The product I had been tasked to review was the hardwearing Union Work Pant from American motorcycle lifestyle brand, Iron & Resin. The Union work pant is made from a tough 100% cotton duck canvas, which if it came in white, you could take to your local judo or jiu-jitsu gym and no one would be any the wiser, that’s how tough they are!
These practical pant/trouser (lets not have a debate please) are kitted out with submarine deep pockets and a D-ring (which I am still figuring out a use for). I & R have even been considerate enough to add an extra layer of thick canvas around the knee, so getting down, dirty and hammering away on the job doesn’t cause you the need for any undue concern for the garment.
I & R have done a good job here, they have made a rugged, useable, biker-esque and quite stylish, although when wearing them I don’t know if I feel like I’m a stevedore working the docks from The Wire (season 2) or if I’m back in the 90’s sporting a pair of GAP kids carpenter pants and a bowl hair cut – I prefer the former.
But like even the most promising of tinder encounters nothing is perfect… the absence of functional side pockets can put a strain on your daily inventory carry and obviously there is no motorcycle riding protection beyond the tough canvas which won’t do a great deal if you a traveling anything over 15 mph. On the plus side they are more wind resistant than average jeans. That said I love my Union pants, I wear them all the time, they look good, and are comfortably tough enough to laugh off the daily abuse of my job.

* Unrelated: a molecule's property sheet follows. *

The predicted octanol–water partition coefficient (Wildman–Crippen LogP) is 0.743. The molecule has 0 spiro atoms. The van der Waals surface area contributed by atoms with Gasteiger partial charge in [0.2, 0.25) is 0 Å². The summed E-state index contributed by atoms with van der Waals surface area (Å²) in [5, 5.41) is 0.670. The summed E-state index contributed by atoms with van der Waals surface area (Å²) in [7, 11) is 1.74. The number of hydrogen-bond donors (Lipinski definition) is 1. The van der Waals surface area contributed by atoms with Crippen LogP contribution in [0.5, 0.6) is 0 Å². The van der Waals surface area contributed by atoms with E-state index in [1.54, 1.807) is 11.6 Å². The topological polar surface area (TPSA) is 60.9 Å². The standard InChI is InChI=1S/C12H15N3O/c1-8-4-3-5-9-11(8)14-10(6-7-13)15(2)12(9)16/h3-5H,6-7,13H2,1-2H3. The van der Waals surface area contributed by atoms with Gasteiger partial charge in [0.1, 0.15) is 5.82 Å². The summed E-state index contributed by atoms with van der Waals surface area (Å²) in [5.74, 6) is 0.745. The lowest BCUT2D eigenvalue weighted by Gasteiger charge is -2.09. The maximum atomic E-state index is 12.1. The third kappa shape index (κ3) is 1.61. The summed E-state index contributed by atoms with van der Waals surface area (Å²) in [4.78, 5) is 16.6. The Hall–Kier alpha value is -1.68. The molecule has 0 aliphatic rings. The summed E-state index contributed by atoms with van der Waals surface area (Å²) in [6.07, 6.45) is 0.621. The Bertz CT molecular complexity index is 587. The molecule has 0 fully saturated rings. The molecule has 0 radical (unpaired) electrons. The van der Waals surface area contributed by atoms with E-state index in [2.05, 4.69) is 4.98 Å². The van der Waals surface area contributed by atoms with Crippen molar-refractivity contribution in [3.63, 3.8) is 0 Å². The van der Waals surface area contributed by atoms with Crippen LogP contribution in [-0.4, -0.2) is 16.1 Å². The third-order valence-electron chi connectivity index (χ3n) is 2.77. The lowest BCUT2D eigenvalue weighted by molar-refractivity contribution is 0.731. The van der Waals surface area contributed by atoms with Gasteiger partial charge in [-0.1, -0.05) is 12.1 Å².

Motorcycling is supposed to embody a sense of freedom and adventure. So how come riding anywhere nowadays requires a life support system strapped to your back? Laptop, wireless noise cancelling headphones, the latest giant iPhone complete with multiple charging options, waterproof trousers, a spare visor for the stylish but functionally challenged helmet upon your head and supply of low sugar, high fibre, cold pressed organic goodness compressed into Tupperware. OK, so that makes me sound like a modern day twat, but I’m certainly not alone.
Ferrying this cargo around is annoying enough and for me the ultimate irritation is poor design in the backpack department. I like to be balanced and symmetrical, you can keep your shoulder bags and courier options – better ergonomics make for a more pleasurable and safer ride.
The guys from Azo Equipment sent us this Amhara backpack to try. Firstly, they don’t purport to be motorcycle apparel manufacturers but their first pack, the semi-cylindrical Bashilo caught our eye when it was used in one of Old Empire Motorcycles’ early videos. Simple, free from flapping straps and superfluous dangly bits I liked the rugged look but the capacity 15 litre would never meet my haulage needs.
Azo Equipment was conceived a decade ago during an overland expedition in Ethiopia and the bags have evolved and been continually improved over the last couple of years. Their aim is to produce long lasting luggage using the strongest materials available whilst dancing the fine line between practicality and traditional aesthetics.